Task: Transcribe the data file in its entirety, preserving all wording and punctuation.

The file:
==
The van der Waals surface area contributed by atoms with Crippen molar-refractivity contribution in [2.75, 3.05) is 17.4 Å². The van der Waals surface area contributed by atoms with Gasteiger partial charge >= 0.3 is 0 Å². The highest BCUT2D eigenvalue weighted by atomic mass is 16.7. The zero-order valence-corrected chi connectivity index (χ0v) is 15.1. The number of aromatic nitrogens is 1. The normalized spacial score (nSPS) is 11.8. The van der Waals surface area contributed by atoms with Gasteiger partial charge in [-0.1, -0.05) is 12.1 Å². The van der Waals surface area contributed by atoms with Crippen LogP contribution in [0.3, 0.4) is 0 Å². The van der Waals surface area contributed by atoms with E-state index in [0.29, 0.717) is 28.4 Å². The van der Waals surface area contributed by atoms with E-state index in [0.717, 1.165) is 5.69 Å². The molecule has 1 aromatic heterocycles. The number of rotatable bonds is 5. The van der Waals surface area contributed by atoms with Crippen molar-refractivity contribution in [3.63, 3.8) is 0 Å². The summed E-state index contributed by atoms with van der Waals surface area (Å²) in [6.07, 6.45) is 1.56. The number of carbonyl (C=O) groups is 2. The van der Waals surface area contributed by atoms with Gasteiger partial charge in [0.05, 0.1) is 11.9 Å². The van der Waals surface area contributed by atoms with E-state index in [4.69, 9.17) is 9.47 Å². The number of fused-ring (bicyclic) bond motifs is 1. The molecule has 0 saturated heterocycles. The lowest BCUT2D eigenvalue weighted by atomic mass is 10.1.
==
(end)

The van der Waals surface area contributed by atoms with Crippen molar-refractivity contribution in [2.75, 3.05) is 17.4 Å². The van der Waals surface area contributed by atoms with Gasteiger partial charge >= 0.3 is 0 Å². The highest BCUT2D eigenvalue weighted by atomic mass is 16.7. The zero-order valence-corrected chi connectivity index (χ0v) is 15.1. The number of aromatic nitrogens is 1. The normalized spacial score (nSPS) is 11.8. The van der Waals surface area contributed by atoms with Gasteiger partial charge in [-0.1, -0.05) is 12.1 Å². The van der Waals surface area contributed by atoms with Crippen LogP contribution in [0.3, 0.4) is 0 Å². The van der Waals surface area contributed by atoms with E-state index in [0.29, 0.717) is 28.4 Å². The van der Waals surface area contributed by atoms with E-state index in [0.717, 1.165) is 5.69 Å². The molecule has 1 aromatic heterocycles. The number of rotatable bonds is 5. The van der Waals surface area contributed by atoms with Crippen molar-refractivity contribution in [3.63, 3.8) is 0 Å². The summed E-state index contributed by atoms with van der Waals surface area (Å²) in [6.07, 6.45) is 1.56. The number of carbonyl (C=O) groups is 2. The van der Waals surface area contributed by atoms with Gasteiger partial charge in [0.05, 0.1) is 11.9 Å². The van der Waals surface area contributed by atoms with E-state index in [4.69, 9.17) is 9.47 Å². The number of fused-ring (bicyclic) bond motifs is 1. The molecule has 0 saturated heterocycles. The lowest BCUT2D eigenvalue weighted by atomic mass is 10.1.